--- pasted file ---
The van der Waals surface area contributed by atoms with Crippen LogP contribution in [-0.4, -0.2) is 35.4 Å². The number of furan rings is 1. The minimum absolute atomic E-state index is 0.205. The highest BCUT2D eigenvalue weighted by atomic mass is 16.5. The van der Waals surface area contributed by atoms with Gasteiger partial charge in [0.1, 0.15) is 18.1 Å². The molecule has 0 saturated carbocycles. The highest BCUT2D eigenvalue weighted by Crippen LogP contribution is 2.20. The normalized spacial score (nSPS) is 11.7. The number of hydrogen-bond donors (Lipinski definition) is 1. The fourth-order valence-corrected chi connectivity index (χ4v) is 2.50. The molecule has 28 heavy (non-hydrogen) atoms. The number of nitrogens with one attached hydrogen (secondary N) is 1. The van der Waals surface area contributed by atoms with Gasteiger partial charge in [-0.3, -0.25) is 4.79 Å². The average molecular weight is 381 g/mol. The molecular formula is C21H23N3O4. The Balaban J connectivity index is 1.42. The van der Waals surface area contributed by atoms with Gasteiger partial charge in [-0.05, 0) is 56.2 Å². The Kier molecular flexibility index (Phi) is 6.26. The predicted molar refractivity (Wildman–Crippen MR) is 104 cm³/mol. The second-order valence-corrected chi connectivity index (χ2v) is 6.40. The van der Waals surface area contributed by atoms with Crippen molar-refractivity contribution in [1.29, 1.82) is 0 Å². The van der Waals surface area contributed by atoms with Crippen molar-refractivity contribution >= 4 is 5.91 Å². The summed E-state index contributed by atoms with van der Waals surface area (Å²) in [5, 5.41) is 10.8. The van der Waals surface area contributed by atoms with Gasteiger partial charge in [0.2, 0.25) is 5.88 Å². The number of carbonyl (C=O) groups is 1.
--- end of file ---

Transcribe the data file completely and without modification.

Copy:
The van der Waals surface area contributed by atoms with Crippen LogP contribution in [-0.4, -0.2) is 35.4 Å². The number of furan rings is 1. The minimum absolute atomic E-state index is 0.205. The highest BCUT2D eigenvalue weighted by atomic mass is 16.5. The van der Waals surface area contributed by atoms with Gasteiger partial charge in [0.1, 0.15) is 18.1 Å². The molecule has 0 saturated carbocycles. The highest BCUT2D eigenvalue weighted by Crippen LogP contribution is 2.20. The normalized spacial score (nSPS) is 11.7. The number of hydrogen-bond donors (Lipinski definition) is 1. The fourth-order valence-corrected chi connectivity index (χ4v) is 2.50. The molecule has 28 heavy (non-hydrogen) atoms. The number of nitrogens with one attached hydrogen (secondary N) is 1. The van der Waals surface area contributed by atoms with Gasteiger partial charge in [-0.3, -0.25) is 4.79 Å². The average molecular weight is 381 g/mol. The molecular formula is C21H23N3O4. The Balaban J connectivity index is 1.42. The van der Waals surface area contributed by atoms with Gasteiger partial charge in [-0.05, 0) is 56.2 Å². The Kier molecular flexibility index (Phi) is 6.26. The predicted molar refractivity (Wildman–Crippen MR) is 104 cm³/mol. The second-order valence-corrected chi connectivity index (χ2v) is 6.40. The van der Waals surface area contributed by atoms with Crippen molar-refractivity contribution in [1.29, 1.82) is 0 Å². The van der Waals surface area contributed by atoms with Crippen molar-refractivity contribution >= 4 is 5.91 Å². The summed E-state index contributed by atoms with van der Waals surface area (Å²) in [5, 5.41) is 10.8. The van der Waals surface area contributed by atoms with Gasteiger partial charge in [0.2, 0.25) is 5.88 Å². The number of carbonyl (C=O) groups is 1.